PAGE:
Turns out, the Saturday Evening Post talked about how it all worked in a 1954 article. We aren’t sure there weren’t some computerized records by 1954, but the whole process was still largely manual. By that year, an estimated 60,000,000 directories went out each year in the United States alone. Some of these were small, but the Chicago directory — not including suburban directories — had over 2,100 pages. In New York City, the solution was to print a separate book for each borough. Even then. the Manhattan book was three inches thick and projected to grow to five inches by 1975.

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Historical Hackers: Emergency Antennas Launched By Kite

Your airplane has crashed at sea. You are perched in a lifeboat and you need to call for help. Today you might reach for a satellite phone, but in World War II you would more likely turn a crank on a special survival radio.

These radios originated in Germany but were soon copied by the British and the United States. In addition to just being a bit of history, we can learn a few lessons from these radios. The designers clearly thought about the challenges stranded personnel would face and came up with novel solutions. For example, how do you loft a 300-foot wire up to use as an antenna? Would you believe a kite or even a balloon?

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The Russian Woodpecker: Official Bird Of The Cold War Nests In Giant Antenna

On July 4th, 1976, as Americans celebrated the country’s bicentennial with beer and bottle rockets, a strong signal began disrupting shortwave, maritime, aeronautical, and telecommunications signals all over the world. The signal was a rapid 10 Hz tapping that sounded like a woodpecker or a helicopter thup-thupping on the roof. It had a wide bandwidth of 40 kHz and sometimes exceeded 10 MW.

This was during the Cold War, and plenty of people rushed to the conclusion that it was some sort of Soviet mind control scheme or weather control experiment. But amateur radio operators traced the mysterious signal to an over-the-horizon radar antenna near Chernobyl, Ukraine (then part of the USSR) and they named it the Russian Woodpecker. Here’s a clip of the sound.

The frequency-hopping Woodpecker signal was so strong that it made communication impossible on certain channels and could even be heard across telephone lines when conditions were right. Several countries filed official complaints with the USSR through the UN, but there was no stopping the Russian Woodpecker. Russia wouldn’t even own up to the signal’s existence, which has since been traced to an immense antenna structure that is nearly half a mile long and at 490 feet, stands slightly taller than the Great Pyramid at Giza.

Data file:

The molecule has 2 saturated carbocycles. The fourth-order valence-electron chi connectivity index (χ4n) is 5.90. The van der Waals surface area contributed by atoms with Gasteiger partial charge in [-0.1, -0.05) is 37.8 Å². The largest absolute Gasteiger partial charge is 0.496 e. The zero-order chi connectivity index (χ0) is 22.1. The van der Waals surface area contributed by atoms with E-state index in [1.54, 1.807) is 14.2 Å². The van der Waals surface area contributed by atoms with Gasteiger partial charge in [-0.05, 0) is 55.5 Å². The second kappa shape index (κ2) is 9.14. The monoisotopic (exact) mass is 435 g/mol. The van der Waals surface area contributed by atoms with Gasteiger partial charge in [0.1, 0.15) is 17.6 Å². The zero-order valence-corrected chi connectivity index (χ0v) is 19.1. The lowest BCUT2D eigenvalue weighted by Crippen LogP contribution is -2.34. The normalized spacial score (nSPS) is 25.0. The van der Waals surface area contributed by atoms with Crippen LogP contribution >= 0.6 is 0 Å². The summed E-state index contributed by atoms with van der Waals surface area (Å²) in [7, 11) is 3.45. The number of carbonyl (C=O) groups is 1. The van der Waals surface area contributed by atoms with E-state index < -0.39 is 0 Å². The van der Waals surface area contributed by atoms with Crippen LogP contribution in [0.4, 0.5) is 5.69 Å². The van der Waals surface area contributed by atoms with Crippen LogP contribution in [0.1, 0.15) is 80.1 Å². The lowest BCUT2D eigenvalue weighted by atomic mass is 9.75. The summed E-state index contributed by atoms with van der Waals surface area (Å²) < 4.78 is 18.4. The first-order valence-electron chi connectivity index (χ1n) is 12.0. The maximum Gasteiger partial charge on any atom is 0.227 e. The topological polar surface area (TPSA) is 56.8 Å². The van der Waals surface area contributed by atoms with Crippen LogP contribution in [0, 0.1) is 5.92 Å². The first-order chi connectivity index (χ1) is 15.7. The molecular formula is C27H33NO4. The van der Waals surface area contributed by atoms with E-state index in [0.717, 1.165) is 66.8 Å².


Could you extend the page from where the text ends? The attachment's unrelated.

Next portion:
This imposing steel structure stands within the irradiated forest near Pripyat, an idyllic town founded in 1970 to house the Chernobyl nuclear plant workers. Pictured above is the transmitter, also known as Duga-1, Chernobyl-2, or Duga-3 depending on who you ask. Located 30 miles northeast of Chernobyl, on old Soviet maps the area is simply labeled Boy Scout Camp. Today, it’s all within the Chernobyl Exclusion Zone.

It was such a secret that the government denied it’s existence, yet was being heard all over the world. What was this mammoth installation used for?

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The Soviet RBMK Reactor: 35 Years After The Chernobyl Disaster

Thirty-five years ago, radiation alarms went off at the Forsmark nuclear power plant in Sweden. After an investigation, it was determined that the radiation did not come from inside the plant, but from somewhere else. Based on the prevailing winds at that time, it was ultimately determined that the radiation came from inside Soviet territory. After some political wrangling, the Soviet government ultimately admitted that the Chernobyl nuclear plant was the source, due to an accident that had taken place there.

Following the disaster, the causes have been investigated in depth so that we now have a fairly good idea of what went wrong. Perhaps the most important lesson taught by the Chernobyl nuclear plant disaster is that it wasn’t about one nuclear reactor design, one control room crew, or one totalitarian regime, but rather the chain of events which enabled the disaster of this scale.

To illustrate this, the remaining RBMK-style reactors — including three at the Chernobyl plant — have operated without noticeable issues since 1986, with nine of these reactors still active today. During the international investigation of the Chernobyl plant disaster, the INSAG reports repeatedly referred to the lack of a ‘safety culture’.

Looking at the circumstances which led to the development and subsequent unsafe usage of the Chernobyl #4 reactor can teach us a lot about disaster prevention. It’s a story of the essential role that a safety culture plays in industries where the cost of accidents is measured in human life.